Seahorses mate and reproduce quite differently than most other fish in the sea.
It all starts with a romantic encounter in which the male and female get close to 'dance' with one another; they do this by connecting their prehensile tails. This process can last for days, and both seahorses may experience color changes as a part of their mating display.
Unlike most other animals in the animal kingdom, it's the male seahorse that gets pregnant; not the female. When it's time to mate, the male puffs out his belly to let the female know that he's ready. The female then deposits her eggs into the male's brood pouch so he can fertilize them later.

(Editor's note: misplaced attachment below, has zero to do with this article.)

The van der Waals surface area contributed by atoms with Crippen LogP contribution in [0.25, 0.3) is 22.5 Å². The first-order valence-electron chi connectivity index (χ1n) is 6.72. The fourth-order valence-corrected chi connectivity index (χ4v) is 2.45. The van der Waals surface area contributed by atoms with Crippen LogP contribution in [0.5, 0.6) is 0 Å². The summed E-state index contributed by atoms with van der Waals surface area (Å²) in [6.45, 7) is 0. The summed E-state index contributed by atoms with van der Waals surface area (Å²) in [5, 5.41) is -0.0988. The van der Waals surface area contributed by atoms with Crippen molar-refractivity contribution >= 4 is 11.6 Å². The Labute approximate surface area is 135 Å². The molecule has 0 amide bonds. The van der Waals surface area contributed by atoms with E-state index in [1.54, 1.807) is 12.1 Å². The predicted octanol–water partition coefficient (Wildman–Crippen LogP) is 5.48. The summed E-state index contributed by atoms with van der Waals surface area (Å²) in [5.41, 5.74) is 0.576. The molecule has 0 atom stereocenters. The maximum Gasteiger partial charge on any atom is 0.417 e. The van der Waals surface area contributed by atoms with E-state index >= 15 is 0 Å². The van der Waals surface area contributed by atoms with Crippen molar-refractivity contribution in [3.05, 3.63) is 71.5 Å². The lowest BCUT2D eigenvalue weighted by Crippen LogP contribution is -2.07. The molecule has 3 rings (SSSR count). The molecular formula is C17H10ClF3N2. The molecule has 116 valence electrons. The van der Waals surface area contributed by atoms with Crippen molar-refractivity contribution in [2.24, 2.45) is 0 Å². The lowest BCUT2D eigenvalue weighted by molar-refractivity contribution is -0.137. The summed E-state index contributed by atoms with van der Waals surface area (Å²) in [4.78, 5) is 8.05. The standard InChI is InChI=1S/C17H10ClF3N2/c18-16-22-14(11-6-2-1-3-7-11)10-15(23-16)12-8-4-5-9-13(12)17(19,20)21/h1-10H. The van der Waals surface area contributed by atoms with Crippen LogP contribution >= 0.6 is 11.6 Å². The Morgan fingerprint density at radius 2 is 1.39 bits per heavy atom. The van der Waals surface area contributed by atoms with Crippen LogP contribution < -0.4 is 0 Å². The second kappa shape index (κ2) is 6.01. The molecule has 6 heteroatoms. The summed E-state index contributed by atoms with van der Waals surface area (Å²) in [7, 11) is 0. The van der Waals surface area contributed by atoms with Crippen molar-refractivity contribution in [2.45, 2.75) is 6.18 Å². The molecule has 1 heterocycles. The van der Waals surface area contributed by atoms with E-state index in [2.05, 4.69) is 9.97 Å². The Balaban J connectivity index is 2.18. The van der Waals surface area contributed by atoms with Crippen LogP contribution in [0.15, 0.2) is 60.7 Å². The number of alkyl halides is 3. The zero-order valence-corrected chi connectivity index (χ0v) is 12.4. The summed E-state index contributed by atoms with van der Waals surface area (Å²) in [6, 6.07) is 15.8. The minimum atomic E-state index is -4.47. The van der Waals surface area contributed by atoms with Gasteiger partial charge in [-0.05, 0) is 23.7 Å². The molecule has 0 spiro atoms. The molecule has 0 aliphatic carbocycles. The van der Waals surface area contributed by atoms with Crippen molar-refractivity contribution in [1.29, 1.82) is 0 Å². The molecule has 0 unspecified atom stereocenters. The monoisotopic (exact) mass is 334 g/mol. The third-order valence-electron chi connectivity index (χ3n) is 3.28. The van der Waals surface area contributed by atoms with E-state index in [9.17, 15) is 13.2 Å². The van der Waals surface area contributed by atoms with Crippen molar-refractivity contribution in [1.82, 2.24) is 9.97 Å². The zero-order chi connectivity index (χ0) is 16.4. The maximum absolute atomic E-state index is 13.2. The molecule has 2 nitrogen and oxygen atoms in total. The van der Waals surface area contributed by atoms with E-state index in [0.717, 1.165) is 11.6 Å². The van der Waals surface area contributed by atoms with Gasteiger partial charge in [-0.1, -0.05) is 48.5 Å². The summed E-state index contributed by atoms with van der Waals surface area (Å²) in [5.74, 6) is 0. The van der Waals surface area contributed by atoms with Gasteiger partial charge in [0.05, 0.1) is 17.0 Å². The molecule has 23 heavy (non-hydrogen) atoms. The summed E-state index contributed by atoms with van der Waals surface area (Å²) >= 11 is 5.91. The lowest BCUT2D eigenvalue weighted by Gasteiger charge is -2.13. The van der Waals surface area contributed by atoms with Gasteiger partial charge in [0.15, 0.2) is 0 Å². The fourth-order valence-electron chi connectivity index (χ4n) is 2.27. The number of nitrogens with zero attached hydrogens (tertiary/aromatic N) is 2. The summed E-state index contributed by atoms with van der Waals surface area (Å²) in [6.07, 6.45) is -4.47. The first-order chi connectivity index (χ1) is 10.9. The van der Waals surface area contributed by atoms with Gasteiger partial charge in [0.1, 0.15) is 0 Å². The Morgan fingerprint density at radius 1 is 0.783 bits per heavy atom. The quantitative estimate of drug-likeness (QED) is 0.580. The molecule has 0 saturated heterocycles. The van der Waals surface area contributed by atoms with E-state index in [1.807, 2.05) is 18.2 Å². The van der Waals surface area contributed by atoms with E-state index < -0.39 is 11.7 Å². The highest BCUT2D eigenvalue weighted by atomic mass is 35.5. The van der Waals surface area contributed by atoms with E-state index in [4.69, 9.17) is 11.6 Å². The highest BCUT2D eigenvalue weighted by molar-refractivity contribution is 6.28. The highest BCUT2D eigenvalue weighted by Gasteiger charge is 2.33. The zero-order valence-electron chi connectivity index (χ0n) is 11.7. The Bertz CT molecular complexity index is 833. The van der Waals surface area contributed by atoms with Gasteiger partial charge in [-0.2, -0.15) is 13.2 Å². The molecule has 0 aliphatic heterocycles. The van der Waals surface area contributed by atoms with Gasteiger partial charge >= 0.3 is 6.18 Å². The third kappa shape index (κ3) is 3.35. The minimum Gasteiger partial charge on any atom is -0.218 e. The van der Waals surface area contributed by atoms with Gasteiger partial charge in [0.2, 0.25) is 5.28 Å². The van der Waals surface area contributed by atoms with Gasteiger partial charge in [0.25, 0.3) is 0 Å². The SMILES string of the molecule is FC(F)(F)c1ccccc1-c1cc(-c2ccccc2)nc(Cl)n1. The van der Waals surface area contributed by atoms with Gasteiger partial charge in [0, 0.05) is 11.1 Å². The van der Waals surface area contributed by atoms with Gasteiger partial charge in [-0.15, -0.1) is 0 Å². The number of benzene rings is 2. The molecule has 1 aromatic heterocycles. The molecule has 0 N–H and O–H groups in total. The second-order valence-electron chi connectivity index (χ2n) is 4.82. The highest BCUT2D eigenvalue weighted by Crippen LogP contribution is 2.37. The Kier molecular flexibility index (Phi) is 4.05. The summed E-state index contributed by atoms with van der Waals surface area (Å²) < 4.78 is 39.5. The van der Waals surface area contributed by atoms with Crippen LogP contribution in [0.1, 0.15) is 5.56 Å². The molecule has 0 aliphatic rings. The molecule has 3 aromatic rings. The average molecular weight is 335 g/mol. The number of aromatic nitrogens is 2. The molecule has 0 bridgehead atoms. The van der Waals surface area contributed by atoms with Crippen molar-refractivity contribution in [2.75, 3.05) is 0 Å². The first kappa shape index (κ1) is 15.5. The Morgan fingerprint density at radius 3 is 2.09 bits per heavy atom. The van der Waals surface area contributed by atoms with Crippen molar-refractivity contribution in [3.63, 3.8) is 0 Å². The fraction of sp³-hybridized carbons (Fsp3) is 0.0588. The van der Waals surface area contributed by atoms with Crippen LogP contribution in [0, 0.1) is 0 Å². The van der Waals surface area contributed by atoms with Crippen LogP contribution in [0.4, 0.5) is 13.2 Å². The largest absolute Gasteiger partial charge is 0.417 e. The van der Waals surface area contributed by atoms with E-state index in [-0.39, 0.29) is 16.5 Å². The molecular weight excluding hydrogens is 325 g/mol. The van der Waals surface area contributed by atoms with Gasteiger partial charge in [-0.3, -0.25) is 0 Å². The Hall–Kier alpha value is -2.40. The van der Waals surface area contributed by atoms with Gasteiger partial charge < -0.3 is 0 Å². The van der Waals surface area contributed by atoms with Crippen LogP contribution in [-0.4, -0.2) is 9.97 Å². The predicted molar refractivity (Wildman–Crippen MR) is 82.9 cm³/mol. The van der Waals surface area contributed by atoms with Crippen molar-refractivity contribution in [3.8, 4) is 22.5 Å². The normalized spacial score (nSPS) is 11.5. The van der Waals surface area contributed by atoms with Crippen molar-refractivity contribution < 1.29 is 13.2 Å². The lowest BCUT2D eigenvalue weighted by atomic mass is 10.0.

After the pregnancy comes to an end, the muscles in the male's pouch expel a plethora of baby seahorses called 'fry.' As many as 1,000 fry can get released at one time, but many won't survive, either because they get eaten or don't hold up the harsh elements of the wild.
Seahorses are strange, yet oddly fascinating. Who agrees?